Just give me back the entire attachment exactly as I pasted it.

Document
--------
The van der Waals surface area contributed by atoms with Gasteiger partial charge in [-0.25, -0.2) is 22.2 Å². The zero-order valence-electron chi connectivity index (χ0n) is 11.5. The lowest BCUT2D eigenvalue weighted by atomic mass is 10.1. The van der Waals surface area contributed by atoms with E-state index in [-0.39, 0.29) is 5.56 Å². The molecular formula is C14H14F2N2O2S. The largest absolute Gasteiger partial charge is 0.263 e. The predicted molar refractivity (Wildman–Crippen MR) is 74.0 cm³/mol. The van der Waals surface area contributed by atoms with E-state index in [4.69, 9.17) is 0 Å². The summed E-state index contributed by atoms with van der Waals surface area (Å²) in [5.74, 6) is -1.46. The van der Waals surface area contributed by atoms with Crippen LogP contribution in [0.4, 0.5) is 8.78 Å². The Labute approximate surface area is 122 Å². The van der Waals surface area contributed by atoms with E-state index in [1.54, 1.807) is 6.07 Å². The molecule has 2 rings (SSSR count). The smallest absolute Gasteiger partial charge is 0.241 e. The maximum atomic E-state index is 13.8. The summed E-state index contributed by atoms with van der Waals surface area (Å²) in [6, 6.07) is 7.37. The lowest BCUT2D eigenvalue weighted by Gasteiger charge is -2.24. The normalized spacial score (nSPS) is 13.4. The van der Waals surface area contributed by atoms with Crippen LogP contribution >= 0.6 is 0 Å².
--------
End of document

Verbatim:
The van der Waals surface area contributed by atoms with Gasteiger partial charge in [-0.25, -0.2) is 22.2 Å². The zero-order valence-electron chi connectivity index (χ0n) is 11.5. The lowest BCUT2D eigenvalue weighted by atomic mass is 10.1. The van der Waals surface area contributed by atoms with E-state index in [-0.39, 0.29) is 5.56 Å². The molecular formula is C14H14F2N2O2S. The largest absolute Gasteiger partial charge is 0.263 e. The predicted molar refractivity (Wildman–Crippen MR) is 74.0 cm³/mol. The van der Waals surface area contributed by atoms with E-state index in [4.69, 9.17) is 0 Å². The summed E-state index contributed by atoms with van der Waals surface area (Å²) in [5.74, 6) is -1.46. The van der Waals surface area contributed by atoms with Crippen LogP contribution in [0.4, 0.5) is 8.78 Å². The Labute approximate surface area is 122 Å². The van der Waals surface area contributed by atoms with E-state index in [1.54, 1.807) is 6.07 Å². The molecule has 2 rings (SSSR count). The smallest absolute Gasteiger partial charge is 0.241 e. The maximum atomic E-state index is 13.8. The summed E-state index contributed by atoms with van der Waals surface area (Å²) in [6, 6.07) is 7.37. The lowest BCUT2D eigenvalue weighted by Gasteiger charge is -2.24. The normalized spacial score (nSPS) is 13.4. The van der Waals surface area contributed by atoms with Crippen LogP contribution >= 0.6 is 0 Å².